Why does the HSE continue hiring such bad doctors?

Recent cases indicate backgrounds are not properly investigated before employment

Among the many disturbing findings from the Medical Council inquiry into the conduct of Dr Andrea Hermann, perhaps the most shocking was the revelation that she did not tell those interviewing her at Sligo University Hospital that she had previously been sanctioned by the Medical Council.

This is the latest in a litany of incidents in which a doctor’s background was apparently not adequately investigated by the HSE before they were hired.

In January, another doctor, Omar Hassan, was found guilty of poor professional performance and professional misconduct. He worked in Portlaoise for six months, and then in Mayo General and Galway University Hospital.

During the unsuccessful appeal by Dr Hassan, who once mistook an ankle for an elbow in an X-ray, the president of the High Court, Mr Justice Peter Kelly, expressed concern about how he had obtained positions at three different hospitals.


The then minister, Leo Varadkar, called on the HSE to review its recruitment policies.

The HSE is the biggest employer in the State, with more than 100,000 staff. Its national recruitment service claims it has a “suite of checks” including reference checks, occupational health clearance, Garda clearance and validation of medical registration and related documentation. The Medical Council also stipulates that a certificate of current professional status must be filed to establish that potential applicants are “in good standing, with no ongoing proceedings, conditions or findings against [them]”.

Despite this, Dr Hermann was given a job and allowed to practise for almost a year at Sligo University Hospital even though she had had findings of professional misconduct of “the most serious category” found against her three years previously, in June 2010, by the Medical Council.

They related to three cases . One involved a mother of two, Saundra O’Connor who, at the age of 39, had been under Dr Hermann’s care at the Galway Clinic for a routine gynaecological operation. Following this procedure in 2005, O’Connor developed an infection which led to multiple organ failure, cardiac arrest and severe brain damage. She was in a semi-vegetative state for three years and died in 2008 as a direct result of those complications.

Suspended from practice

At the fitness-to-practise committee hearing in 2010, Dr Hermann admitted that, in O’Connor’s case, inadequate investigations were carried out; appropriate antibiotics were not administered at the right time; there was a failure to seek the opinion of a surgical colleague; and a failure to apply appropriate standards of judgment in respect of the care given.

Dr Hermann was suspended from practice for one year and for three years after that ordered to work in a post under the supervision of a named consultant acceptable to the Medical Council.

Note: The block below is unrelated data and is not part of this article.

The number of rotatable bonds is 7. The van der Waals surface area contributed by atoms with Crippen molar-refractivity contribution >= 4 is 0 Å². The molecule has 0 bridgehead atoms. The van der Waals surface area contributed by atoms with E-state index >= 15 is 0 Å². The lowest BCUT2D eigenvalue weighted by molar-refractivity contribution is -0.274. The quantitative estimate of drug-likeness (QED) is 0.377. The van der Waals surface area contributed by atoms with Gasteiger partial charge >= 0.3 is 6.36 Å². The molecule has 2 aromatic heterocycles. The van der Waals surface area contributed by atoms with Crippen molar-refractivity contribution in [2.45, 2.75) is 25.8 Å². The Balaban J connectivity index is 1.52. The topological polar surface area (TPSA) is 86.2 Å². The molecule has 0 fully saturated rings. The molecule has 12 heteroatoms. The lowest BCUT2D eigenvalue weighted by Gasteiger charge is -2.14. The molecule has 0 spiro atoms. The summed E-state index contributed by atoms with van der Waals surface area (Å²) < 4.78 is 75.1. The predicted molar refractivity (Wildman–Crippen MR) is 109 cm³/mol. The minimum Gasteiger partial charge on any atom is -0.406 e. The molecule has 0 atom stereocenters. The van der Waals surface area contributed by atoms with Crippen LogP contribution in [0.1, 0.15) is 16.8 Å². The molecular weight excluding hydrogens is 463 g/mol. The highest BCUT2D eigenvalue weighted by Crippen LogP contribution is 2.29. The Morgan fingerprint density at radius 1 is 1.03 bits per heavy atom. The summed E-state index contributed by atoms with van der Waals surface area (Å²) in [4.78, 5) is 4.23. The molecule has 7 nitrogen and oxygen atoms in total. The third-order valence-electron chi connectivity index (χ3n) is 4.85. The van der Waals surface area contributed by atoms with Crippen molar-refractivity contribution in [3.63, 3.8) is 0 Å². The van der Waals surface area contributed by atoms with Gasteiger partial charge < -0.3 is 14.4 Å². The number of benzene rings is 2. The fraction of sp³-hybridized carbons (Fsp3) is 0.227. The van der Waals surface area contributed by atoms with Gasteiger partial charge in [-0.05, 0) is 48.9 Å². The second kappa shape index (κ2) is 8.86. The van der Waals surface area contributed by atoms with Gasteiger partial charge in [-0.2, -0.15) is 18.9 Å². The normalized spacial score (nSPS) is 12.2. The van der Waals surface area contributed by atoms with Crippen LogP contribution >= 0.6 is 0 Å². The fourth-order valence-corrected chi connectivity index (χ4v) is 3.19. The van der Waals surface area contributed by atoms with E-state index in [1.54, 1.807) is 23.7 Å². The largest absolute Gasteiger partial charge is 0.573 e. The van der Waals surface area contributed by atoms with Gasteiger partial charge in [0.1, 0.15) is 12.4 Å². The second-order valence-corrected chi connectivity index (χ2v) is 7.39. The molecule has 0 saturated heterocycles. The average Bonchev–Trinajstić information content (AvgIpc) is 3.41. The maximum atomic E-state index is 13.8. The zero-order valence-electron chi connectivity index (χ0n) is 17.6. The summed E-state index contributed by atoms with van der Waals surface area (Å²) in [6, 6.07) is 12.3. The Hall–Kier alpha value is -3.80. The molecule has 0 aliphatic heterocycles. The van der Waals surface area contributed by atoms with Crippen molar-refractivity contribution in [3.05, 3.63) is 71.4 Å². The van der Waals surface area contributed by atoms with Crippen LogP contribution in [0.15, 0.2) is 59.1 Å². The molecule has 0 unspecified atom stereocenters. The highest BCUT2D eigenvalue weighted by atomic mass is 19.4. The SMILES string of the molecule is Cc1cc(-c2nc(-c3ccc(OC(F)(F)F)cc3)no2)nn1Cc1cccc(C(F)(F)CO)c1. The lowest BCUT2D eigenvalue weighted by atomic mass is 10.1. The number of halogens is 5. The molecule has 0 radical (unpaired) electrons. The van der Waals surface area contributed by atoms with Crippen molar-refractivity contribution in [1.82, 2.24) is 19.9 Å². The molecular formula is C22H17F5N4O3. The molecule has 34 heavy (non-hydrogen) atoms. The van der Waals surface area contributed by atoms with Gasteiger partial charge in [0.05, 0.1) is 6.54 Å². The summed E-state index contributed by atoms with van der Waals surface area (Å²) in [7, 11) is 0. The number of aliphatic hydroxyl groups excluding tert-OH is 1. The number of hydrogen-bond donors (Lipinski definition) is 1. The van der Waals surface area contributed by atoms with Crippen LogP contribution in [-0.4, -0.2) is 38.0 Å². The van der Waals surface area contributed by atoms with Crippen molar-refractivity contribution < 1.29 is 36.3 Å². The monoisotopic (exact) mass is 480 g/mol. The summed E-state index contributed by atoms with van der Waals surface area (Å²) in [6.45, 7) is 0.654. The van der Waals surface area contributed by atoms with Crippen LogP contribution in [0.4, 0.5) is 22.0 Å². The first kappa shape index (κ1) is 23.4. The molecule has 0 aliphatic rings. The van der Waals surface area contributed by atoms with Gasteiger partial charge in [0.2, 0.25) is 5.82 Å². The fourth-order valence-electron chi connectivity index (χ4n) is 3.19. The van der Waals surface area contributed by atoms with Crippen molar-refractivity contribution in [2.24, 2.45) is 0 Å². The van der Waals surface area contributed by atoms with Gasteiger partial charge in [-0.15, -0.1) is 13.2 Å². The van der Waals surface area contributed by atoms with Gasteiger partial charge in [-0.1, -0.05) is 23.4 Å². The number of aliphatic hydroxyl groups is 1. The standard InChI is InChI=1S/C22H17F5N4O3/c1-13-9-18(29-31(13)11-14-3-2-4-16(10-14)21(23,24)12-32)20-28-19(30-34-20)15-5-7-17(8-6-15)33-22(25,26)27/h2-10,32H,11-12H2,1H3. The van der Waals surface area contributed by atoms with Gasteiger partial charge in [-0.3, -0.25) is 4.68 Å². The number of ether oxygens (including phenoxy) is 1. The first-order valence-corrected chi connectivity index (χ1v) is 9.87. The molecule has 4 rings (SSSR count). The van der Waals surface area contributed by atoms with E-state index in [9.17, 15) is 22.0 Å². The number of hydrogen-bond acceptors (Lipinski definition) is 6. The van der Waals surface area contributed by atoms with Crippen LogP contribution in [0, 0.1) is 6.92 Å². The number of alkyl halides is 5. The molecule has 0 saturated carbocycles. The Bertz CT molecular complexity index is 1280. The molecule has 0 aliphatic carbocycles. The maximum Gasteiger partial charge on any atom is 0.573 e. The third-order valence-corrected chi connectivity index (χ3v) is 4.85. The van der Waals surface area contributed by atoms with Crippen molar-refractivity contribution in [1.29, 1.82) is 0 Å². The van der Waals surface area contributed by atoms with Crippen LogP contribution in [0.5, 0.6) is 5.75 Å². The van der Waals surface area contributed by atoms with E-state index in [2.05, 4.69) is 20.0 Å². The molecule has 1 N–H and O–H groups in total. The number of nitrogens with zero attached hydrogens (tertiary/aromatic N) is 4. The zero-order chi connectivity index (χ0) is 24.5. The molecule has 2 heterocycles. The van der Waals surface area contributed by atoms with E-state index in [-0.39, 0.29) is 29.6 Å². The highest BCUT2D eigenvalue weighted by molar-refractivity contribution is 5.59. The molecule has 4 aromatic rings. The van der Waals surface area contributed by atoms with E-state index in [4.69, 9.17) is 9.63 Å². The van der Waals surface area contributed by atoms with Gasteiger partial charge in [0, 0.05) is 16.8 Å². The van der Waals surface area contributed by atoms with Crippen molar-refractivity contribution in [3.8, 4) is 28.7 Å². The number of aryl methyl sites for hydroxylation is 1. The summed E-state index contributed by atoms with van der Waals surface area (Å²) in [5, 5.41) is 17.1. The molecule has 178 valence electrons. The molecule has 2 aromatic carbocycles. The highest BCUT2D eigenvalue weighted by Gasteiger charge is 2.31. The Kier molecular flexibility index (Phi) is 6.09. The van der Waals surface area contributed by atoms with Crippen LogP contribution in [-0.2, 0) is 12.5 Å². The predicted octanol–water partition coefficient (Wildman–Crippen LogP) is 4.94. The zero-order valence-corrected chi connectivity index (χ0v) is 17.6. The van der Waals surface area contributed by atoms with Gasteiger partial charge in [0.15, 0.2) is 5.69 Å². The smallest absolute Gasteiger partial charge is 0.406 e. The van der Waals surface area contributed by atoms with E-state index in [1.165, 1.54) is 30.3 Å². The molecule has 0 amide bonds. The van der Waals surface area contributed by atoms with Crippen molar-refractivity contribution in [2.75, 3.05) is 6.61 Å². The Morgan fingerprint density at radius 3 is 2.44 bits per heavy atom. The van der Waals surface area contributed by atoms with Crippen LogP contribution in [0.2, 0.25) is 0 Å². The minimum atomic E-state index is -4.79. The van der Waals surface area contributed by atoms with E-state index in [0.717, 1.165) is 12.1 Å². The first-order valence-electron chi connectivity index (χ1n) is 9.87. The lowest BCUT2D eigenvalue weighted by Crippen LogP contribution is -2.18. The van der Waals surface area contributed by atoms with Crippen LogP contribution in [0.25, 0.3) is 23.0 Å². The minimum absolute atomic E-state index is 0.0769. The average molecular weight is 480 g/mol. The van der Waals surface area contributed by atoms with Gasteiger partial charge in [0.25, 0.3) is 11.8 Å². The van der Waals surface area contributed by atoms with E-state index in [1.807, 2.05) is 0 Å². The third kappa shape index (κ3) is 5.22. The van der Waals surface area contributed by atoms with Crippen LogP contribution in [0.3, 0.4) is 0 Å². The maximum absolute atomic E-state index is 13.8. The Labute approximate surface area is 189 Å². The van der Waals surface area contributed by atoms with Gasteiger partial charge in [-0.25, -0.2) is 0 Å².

At this month’s inquiry into allegations of poor professional performance involving six patients at Sligo between July 2013 and May 2014, it was alleged by the hospital that Dr Hermann did not tell personnel in July 2013, during an interview, that conditions had been attached to her ability to practise following a period of suspension by the Medical Council. Dr Hermann claims she did tell the hospital but the Medical Council found she had failed to disclose to the Sligo hospital authorities the conditions imposed on her as a result of the previous disciplinary hearing.

During this month’s inquiry, a consultant in Sligo said that in June 2013 Dr Hermann told an interview team (including that consultant) that she had no conditions attached to her continued practice. This consultant told the inquiry that she was aware of some media reports about Dr Hermann and her previous history with the Medical Council, but she was not aware of many details at that time. The interview lasted for at least 30 minutes, and was attended by a number of hospital staff.

Before working in Sligo, Dr Hermann had also come to the attention of the authorities in the UK. In January 2012, the fitness-to-practise panel of the Medical Practitioners Tribunal in the UK found that Dr Hermann had failed to notify the General Medical Council about the Irish Medical Council’s 2010 findings, a failure that amounted to misconduct. Conditional registration was imposed as a sanction. This UK finding was publicly available information in 2013.

Duty to patients

The public at large and patients need to be satisfied that stringent checks are carried out in the hiring of doctors by hospital authorities. The questions need to be asked: how is it that a doctor who has findings of misconduct against her in two different jurisdictions can be hired by a leading teaching hospital in one of our major cities?

Is it satisfactory that an employer who has an awareness of some issues does not delve deeper into those? How is it that Dr Hassan and Dr Hermann were hired by the HSE without, it seems, adequate background checks being done? Repeatedly in the case of Dr Hassan.

And these are not the only two cases. In August 2016, the Medical Council found a third doctor guilty of professional misconduct because he did not disclose the fact that he had been refused registration in the UK.

Should such an approach be tolerated in any work environment, let alone the medical profession, where lives are at stake, and the consequences of errors can be so grave? Until these questions have been answered to a satisfactory standard, how can we have confidence in the recruitment policies of those to whom we entrust our wellbeing, our health and our lives?

Roger Murray is a solicitor and acted for the family of the late Saundra O'Connor. He is advising some of the patients involved in the most recent inquiry